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How Will the IoT Change Material Handling?

By Megan Ray Nichols
August 19, 2020

As the IoT develops, more possible applications for it keep popping up. It makes its way into a lot of conversations these days, especially within the industrial world. That's probably because its use holds a lot of promise in this sector.

The IoT has a lot of potential for manufacturing and logistics, and material handling is a substantial part of that. Material handling is the backbone of the industry, so an improvement there means advances in manufacturing as a whole. You have the IoT to thank for many improvements here.

It's easy to say the IoT will change material handling for the better, but what about the specifics? Here's a closer look at how it is and will be improving things down the line.

Where the IoT Fits in Material Handling
It may be easier to list where the IoT can't work in material handling. Nearly every aspect of the process involves something that can either provide a data source or benefit from one. One of the most popular, and broadest, of these IoT applications are warehouse management systems.

Warehouse management systems (WMS) have existed for decades, but IoT technology takes them a step further. IoT WMS uses sensors and tags on materials and products to track them throughout the warehouse. That way, facilities have an interconnected, accessible system telling them where everything is and what it's doing.

More recent applications include autonomous vehicles, robotics, quality-tracking sensors and environmental controls. Everything from storage to shipping can use the IoT. These technologies are so versatile that the material handling equipment market could be worth $200 billion by 2025.

Safety
One of the most critical changes the IoT will bring in material handling is improved safety. Depending on the types and amounts of materials you work with, this can be a risky line of work. IoT applications like automation and monitoring technologies can mitigate dangers.

An average 55-gallon drum can weigh between 400 and 600 pounds, which could easily injure someone. The best way to keep workers safe from this situation is to remove them from it, which IoT-enabled driverless vehicles do. Connected infrastructure can help guide self-driving forklifts and pallet jacks, as well as monitor their performance.

IoT sensors also enable predictive maintenance, which helps warehouses avoid hazards from unexpected breakdowns. By monitoring machines' inner workings, these sensors can warn employees when an issue might arise. That way, they can fix minor problems before they become more pressing and dangerous.

Efficiency
Many of the same technologies that improve material handling safety also increase efficiency. IoT-enabled automation is a shining example of this approach that tackles two problems at once. Not only do robots make things safer for workers, but they also help them perform tasks faster.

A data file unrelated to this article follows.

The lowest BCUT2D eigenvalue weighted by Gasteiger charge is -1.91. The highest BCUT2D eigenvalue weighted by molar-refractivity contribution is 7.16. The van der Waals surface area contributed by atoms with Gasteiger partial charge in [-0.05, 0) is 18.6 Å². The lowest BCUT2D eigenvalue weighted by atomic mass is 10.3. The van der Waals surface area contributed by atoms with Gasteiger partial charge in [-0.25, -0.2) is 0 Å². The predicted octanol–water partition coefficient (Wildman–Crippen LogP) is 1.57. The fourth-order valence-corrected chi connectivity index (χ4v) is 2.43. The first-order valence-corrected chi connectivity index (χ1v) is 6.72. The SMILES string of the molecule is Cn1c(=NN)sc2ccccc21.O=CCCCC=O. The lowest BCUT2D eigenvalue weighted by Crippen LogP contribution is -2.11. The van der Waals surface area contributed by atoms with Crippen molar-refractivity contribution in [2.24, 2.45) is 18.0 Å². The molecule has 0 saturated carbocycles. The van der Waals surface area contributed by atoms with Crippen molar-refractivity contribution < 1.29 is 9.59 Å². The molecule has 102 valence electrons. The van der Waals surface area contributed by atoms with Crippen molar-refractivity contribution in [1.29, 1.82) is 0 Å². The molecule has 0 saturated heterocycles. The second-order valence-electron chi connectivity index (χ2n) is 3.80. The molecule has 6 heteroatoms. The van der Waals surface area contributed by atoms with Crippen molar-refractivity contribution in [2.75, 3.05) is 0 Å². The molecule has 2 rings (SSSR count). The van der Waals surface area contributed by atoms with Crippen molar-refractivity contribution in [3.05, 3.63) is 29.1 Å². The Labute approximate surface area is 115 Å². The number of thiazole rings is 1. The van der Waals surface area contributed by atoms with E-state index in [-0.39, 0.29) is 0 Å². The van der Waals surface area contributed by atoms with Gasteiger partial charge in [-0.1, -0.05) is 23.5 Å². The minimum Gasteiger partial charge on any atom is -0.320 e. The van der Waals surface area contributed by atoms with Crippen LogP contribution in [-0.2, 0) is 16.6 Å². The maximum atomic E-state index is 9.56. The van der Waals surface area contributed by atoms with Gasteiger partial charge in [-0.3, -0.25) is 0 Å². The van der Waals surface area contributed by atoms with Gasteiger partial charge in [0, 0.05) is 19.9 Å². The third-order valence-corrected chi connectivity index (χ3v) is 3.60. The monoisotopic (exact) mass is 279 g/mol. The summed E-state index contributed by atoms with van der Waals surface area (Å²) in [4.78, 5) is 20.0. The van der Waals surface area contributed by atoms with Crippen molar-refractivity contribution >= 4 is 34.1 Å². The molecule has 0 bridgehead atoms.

Some warehouses are using automated vehicles to load and unload trucks alongside workers.

Machines are excellent at handling repetitive work, and with the help of the IoT, they can access data to make them even more efficient. With these robotic assistants, people could finish a job in half the time it would take them otherwise.

IoT sensors throughout a warehouse can gather data on different processes. With this information, WMS can then find any inefficiencies that exist in the facility. Managers can then take these findings to improve subpar processes, creating a more efficient materials handling approach.

Quality Control
The IoT can also help warehouses keep an eye on the quality of their materials. Material handlers need to monitor some products to ensure they last throughout the manufacturing and logistics chain. IoT sensors provide a scalable, accurate solution to this issue.

If something needs to be refrigerated, IoT sensors inside the fridge can monitor its performance. In addition to detecting the temperature, they could also track factors like energy consumption and compressor cycles. These devices could point to where the issue originates.

These insights are especially valuable to material handlers that deal with potentially dangerous products. Hazardous items could be a risk if they're not in a well-ventilated and dry area, and IoT devices could ensure storage meets these requirements. This application would make sure materials retain their quality and help protect workers.

The Shift Toward Industry 4.0
The manufacturing and logistics world is becoming more digitized by the second as Industry 4.0 starts to take over. If material handlers want to take advantage of all the data they generate, they'll have to turn to the IoT. These technologies will help them stay competitive in the industry of tomorrow, as well as ensure the safety of their employees.

As industry moves toward a digital approach, IoT adoption will only increase. The Internet of Things won't just tweak material handling, but it will change it entirely, from safety to efficiency to quality control. Because of this, the future looks bright.




Edited by Ken Briodagh
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